It was a quiet week on Eastern Avenue, with the return of in-person campaigning failing to bring back the bustle of past Board elections. Attempts at activation, such as Isla Mowbray’s Dua Lipa flash mobs and Nick Comino’s perilous cheerleading routines, flopped. It was those two candidates who were most prominent on the campaign trail, with only occasional sightings of David Zhu, Telita Goile, Yiman Jiang, Du Du, and Pablo Avaria-Jimenez campaigners. Cole Scott-Curwood didn’t stray from his base at PNR, while Ruiqi Jia was unseen. On some days, evangelicals outnumbered campaigners — a sad time for stupol.
The soapbox was truly the week’s highlight though. With Telita, Du, and Rachel all absent (for various reasons), the event was charged from the beginning. While most questions and answers were reasonably uncontroversial, Comino’s exasperated “I was so nice to all of you!” following a question about his membership with the Liberal party was a bright spot. Pablo stumbled in his response to a question about in-camera transparency, appearing to suggest that in-camera meetings are filmed. To top it all off, audiences were treated to some political theatre from the Fidler campaign. Someone who definitely wasn’t Fidler manager James Wiley made an attempt on the decency candidate’s young life as he pummelled the stage with nerf darts. Truly gripping stuff.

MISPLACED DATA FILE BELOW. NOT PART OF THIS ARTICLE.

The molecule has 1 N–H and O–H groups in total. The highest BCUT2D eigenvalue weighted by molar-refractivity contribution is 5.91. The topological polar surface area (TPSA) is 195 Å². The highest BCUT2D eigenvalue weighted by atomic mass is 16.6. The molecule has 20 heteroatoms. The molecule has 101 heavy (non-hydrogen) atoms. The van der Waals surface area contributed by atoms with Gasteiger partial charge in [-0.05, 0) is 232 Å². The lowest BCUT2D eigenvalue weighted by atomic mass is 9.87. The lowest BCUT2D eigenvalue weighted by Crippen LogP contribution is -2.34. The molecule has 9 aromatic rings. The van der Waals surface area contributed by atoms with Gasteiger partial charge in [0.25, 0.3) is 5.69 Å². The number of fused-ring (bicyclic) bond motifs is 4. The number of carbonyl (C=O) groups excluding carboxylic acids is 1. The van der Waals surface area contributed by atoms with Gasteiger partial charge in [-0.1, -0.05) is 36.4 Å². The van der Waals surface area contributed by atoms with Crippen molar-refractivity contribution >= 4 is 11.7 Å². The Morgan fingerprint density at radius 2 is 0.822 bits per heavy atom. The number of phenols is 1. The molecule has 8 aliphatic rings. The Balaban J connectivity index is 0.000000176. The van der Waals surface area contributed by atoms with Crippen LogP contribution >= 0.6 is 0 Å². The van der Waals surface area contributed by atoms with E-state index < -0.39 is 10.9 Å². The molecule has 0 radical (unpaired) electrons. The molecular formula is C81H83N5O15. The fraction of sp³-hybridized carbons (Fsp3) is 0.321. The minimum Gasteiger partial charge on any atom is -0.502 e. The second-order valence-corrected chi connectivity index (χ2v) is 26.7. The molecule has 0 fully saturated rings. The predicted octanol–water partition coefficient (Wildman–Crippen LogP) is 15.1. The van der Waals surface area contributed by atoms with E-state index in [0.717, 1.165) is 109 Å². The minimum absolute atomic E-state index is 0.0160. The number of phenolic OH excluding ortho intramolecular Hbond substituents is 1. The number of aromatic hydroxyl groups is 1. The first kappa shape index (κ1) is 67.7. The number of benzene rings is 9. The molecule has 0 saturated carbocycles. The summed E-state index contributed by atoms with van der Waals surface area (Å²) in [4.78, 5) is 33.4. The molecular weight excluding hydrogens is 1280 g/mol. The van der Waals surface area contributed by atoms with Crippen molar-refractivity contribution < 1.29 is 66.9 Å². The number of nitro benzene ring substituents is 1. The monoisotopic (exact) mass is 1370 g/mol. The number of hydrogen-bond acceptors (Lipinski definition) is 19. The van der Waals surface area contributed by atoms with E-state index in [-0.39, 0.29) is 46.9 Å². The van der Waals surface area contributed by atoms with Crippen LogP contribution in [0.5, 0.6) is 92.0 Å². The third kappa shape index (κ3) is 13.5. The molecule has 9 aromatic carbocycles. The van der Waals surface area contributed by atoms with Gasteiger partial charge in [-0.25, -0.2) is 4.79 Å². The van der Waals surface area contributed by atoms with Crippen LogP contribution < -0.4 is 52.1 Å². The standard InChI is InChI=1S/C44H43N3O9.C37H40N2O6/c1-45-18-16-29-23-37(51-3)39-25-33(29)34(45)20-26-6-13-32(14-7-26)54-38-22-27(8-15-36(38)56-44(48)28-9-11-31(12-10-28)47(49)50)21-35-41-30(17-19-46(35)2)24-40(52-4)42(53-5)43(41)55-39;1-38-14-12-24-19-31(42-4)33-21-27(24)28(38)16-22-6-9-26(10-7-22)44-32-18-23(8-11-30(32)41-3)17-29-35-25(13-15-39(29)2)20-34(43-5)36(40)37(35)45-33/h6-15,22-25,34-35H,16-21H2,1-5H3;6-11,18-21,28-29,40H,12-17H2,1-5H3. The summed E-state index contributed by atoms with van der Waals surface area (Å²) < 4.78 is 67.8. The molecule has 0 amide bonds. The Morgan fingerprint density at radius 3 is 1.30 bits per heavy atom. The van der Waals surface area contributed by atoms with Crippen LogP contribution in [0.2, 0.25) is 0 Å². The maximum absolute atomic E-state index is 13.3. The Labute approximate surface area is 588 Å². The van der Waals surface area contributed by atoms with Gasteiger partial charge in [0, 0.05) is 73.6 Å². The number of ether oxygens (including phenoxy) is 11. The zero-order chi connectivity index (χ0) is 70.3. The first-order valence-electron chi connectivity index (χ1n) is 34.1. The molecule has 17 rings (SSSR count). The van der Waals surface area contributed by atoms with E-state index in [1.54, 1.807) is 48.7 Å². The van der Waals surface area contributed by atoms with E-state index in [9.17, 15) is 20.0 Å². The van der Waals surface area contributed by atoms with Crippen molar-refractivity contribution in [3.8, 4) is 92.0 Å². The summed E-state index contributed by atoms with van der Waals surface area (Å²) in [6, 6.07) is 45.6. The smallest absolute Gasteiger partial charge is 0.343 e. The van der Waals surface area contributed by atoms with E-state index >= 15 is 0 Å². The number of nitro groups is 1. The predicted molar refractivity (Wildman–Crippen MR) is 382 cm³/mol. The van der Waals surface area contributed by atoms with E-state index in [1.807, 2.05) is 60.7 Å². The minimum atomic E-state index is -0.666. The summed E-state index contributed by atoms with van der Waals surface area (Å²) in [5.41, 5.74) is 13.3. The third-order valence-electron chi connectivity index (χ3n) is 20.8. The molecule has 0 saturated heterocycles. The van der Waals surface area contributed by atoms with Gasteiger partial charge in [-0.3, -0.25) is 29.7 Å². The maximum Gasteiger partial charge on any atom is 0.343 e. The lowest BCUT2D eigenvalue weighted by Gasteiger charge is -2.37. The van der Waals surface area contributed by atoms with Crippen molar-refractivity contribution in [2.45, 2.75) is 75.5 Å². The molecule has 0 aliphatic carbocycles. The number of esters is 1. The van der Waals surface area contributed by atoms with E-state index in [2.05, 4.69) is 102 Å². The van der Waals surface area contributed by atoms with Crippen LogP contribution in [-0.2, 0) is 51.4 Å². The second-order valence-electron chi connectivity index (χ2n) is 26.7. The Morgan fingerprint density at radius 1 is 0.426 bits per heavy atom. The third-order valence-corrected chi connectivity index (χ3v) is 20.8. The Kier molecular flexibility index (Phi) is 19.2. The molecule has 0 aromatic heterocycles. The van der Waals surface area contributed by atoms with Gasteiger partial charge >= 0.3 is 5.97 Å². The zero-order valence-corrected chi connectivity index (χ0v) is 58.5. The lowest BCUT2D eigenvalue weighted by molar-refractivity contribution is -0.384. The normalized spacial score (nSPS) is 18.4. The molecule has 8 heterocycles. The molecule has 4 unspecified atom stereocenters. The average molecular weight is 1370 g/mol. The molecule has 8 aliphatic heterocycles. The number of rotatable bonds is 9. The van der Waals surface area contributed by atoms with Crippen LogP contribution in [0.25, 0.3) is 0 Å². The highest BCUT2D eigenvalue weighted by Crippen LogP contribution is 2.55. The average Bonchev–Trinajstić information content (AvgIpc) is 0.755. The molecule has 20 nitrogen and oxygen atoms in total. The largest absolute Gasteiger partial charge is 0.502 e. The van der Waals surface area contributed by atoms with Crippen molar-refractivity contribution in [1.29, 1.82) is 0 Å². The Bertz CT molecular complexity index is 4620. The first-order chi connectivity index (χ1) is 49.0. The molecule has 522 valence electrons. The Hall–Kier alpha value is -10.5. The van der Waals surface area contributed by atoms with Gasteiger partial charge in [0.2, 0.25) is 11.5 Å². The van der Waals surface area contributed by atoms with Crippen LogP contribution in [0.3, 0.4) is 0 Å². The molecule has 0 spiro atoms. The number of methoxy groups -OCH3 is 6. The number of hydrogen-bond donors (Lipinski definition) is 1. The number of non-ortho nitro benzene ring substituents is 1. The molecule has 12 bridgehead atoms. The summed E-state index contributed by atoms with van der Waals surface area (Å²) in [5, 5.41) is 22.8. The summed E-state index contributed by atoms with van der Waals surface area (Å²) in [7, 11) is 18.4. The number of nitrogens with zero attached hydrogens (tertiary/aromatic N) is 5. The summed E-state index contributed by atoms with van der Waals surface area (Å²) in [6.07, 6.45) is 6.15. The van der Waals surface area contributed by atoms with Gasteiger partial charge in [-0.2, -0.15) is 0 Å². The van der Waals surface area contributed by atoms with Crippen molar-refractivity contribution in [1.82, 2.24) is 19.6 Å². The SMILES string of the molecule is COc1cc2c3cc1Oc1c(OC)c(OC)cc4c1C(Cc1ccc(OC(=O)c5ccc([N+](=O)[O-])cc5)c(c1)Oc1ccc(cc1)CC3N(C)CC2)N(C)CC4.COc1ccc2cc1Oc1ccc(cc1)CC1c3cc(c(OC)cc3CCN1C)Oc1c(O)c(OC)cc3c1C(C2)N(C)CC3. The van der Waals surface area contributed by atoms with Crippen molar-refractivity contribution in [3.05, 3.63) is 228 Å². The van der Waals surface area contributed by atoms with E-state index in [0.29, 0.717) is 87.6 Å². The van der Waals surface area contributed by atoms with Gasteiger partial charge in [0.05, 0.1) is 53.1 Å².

This week has been about more than just campaigning though. Across campus, preference negotiations have been abundant. Tucked into the corner seats of cozy cafes, candidates have been hammering out backroom deals to secure victory. Telita, Isla, and Cole have worked out a three way preference deal, with Telita preferencing Cole second and Isla third, Cole preferencing Isla second and Telita third, and Isla preferencing Telita second and Cole third. Comino will be preferencing fellow Liberal, Zhu second, Yiman third, and Pablo fourth and last. Pablo leaves Zhu off his preferences entirely though, electing to preference Yiman second, Comino third, and Du fourth. There are still more how-to-vote cards to come, and they’re sure to be telling.